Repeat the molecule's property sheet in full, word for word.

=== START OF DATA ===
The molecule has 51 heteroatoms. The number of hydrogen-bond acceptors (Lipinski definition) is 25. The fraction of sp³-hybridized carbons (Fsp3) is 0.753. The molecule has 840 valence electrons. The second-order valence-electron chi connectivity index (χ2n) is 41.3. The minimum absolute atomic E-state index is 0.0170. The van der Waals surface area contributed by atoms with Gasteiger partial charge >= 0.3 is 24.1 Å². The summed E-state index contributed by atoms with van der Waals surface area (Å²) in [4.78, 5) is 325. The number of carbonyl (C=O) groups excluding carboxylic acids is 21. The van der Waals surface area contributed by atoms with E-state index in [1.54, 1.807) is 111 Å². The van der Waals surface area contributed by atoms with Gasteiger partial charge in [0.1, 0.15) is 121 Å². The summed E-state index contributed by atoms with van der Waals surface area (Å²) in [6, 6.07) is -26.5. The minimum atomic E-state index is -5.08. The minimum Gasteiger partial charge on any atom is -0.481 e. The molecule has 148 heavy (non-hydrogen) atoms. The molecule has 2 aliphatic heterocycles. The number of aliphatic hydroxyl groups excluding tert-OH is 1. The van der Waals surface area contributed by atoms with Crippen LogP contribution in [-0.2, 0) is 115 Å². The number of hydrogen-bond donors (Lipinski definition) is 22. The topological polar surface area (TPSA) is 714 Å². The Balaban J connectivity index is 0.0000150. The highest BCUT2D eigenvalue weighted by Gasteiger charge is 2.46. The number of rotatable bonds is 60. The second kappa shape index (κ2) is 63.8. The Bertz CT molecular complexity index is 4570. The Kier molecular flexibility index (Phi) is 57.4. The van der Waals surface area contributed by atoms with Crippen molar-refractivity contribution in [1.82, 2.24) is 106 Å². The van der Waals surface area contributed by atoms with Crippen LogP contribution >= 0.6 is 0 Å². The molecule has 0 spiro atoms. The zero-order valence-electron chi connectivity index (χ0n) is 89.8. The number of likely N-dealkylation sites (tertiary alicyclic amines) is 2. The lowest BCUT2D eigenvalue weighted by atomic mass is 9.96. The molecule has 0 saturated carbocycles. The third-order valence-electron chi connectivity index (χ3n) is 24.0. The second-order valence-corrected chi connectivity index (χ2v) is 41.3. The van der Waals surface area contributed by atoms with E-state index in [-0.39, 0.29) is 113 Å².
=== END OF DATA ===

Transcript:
The molecule has 51 heteroatoms. The number of hydrogen-bond acceptors (Lipinski definition) is 25. The fraction of sp³-hybridized carbons (Fsp3) is 0.753. The molecule has 840 valence electrons. The second-order valence-electron chi connectivity index (χ2n) is 41.3. The minimum absolute atomic E-state index is 0.0170. The van der Waals surface area contributed by atoms with Gasteiger partial charge >= 0.3 is 24.1 Å². The summed E-state index contributed by atoms with van der Waals surface area (Å²) in [4.78, 5) is 325. The number of carbonyl (C=O) groups excluding carboxylic acids is 21. The van der Waals surface area contributed by atoms with E-state index in [1.54, 1.807) is 111 Å². The van der Waals surface area contributed by atoms with Gasteiger partial charge in [0.1, 0.15) is 121 Å². The summed E-state index contributed by atoms with van der Waals surface area (Å²) in [6, 6.07) is -26.5. The minimum atomic E-state index is -5.08. The minimum Gasteiger partial charge on any atom is -0.481 e. The molecule has 148 heavy (non-hydrogen) atoms. The molecule has 2 aliphatic heterocycles. The number of aliphatic hydroxyl groups excluding tert-OH is 1. The van der Waals surface area contributed by atoms with Crippen LogP contribution in [-0.2, 0) is 115 Å². The number of hydrogen-bond donors (Lipinski definition) is 22. The topological polar surface area (TPSA) is 714 Å². The Balaban J connectivity index is 0.0000150. The highest BCUT2D eigenvalue weighted by Gasteiger charge is 2.46. The number of rotatable bonds is 60. The second kappa shape index (κ2) is 63.8. The Bertz CT molecular complexity index is 4570. The Kier molecular flexibility index (Phi) is 57.4. The van der Waals surface area contributed by atoms with Crippen molar-refractivity contribution in [1.82, 2.24) is 106 Å². The van der Waals surface area contributed by atoms with Crippen LogP contribution >= 0.6 is 0 Å². The molecule has 0 spiro atoms. The zero-order valence-electron chi connectivity index (χ0n) is 89.8. The number of likely N-dealkylation sites (tertiary alicyclic amines) is 2. The lowest BCUT2D eigenvalue weighted by atomic mass is 9.96. The molecule has 0 saturated carbocycles. The third-order valence-electron chi connectivity index (χ3n) is 24.0. The second-order valence-corrected chi connectivity index (χ2v) is 41.3. The van der Waals surface area contributed by atoms with E-state index in [-0.39, 0.29) is 113 Å².